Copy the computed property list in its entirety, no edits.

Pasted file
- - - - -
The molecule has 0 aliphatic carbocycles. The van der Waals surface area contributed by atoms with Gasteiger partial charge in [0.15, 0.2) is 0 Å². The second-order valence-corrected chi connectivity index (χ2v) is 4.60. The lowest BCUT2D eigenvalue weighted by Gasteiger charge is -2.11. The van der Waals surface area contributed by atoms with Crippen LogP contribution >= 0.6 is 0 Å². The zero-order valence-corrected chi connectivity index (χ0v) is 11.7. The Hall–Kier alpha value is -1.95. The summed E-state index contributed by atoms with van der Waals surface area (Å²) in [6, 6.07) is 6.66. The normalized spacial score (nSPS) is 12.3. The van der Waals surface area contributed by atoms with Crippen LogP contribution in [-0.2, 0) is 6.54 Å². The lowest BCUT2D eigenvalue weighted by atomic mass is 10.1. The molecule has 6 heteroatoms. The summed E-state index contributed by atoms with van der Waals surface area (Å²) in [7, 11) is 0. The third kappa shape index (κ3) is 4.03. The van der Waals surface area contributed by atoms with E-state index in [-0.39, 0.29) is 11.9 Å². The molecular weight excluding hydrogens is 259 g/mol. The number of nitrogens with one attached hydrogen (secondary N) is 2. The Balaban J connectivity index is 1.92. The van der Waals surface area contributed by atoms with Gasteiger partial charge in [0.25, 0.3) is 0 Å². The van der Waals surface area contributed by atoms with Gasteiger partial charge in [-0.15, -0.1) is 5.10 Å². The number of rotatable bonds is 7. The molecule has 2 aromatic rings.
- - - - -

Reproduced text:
The molecule has 0 aliphatic carbocycles. The van der Waals surface area contributed by atoms with Gasteiger partial charge in [0.15, 0.2) is 0 Å². The second-order valence-corrected chi connectivity index (χ2v) is 4.60. The lowest BCUT2D eigenvalue weighted by Gasteiger charge is -2.11. The van der Waals surface area contributed by atoms with Crippen LogP contribution >= 0.6 is 0 Å². The zero-order valence-corrected chi connectivity index (χ0v) is 11.7. The Hall–Kier alpha value is -1.95. The summed E-state index contributed by atoms with van der Waals surface area (Å²) in [6, 6.07) is 6.66. The normalized spacial score (nSPS) is 12.3. The van der Waals surface area contributed by atoms with Crippen LogP contribution in [-0.2, 0) is 6.54 Å². The lowest BCUT2D eigenvalue weighted by atomic mass is 10.1. The molecule has 6 heteroatoms. The summed E-state index contributed by atoms with van der Waals surface area (Å²) in [7, 11) is 0. The third kappa shape index (κ3) is 4.03. The van der Waals surface area contributed by atoms with E-state index in [-0.39, 0.29) is 11.9 Å². The molecular weight excluding hydrogens is 259 g/mol. The number of nitrogens with one attached hydrogen (secondary N) is 2. The Balaban J connectivity index is 1.92. The van der Waals surface area contributed by atoms with Gasteiger partial charge in [0.25, 0.3) is 0 Å². The van der Waals surface area contributed by atoms with Gasteiger partial charge in [-0.15, -0.1) is 5.10 Å². The number of rotatable bonds is 7. The molecule has 2 aromatic rings.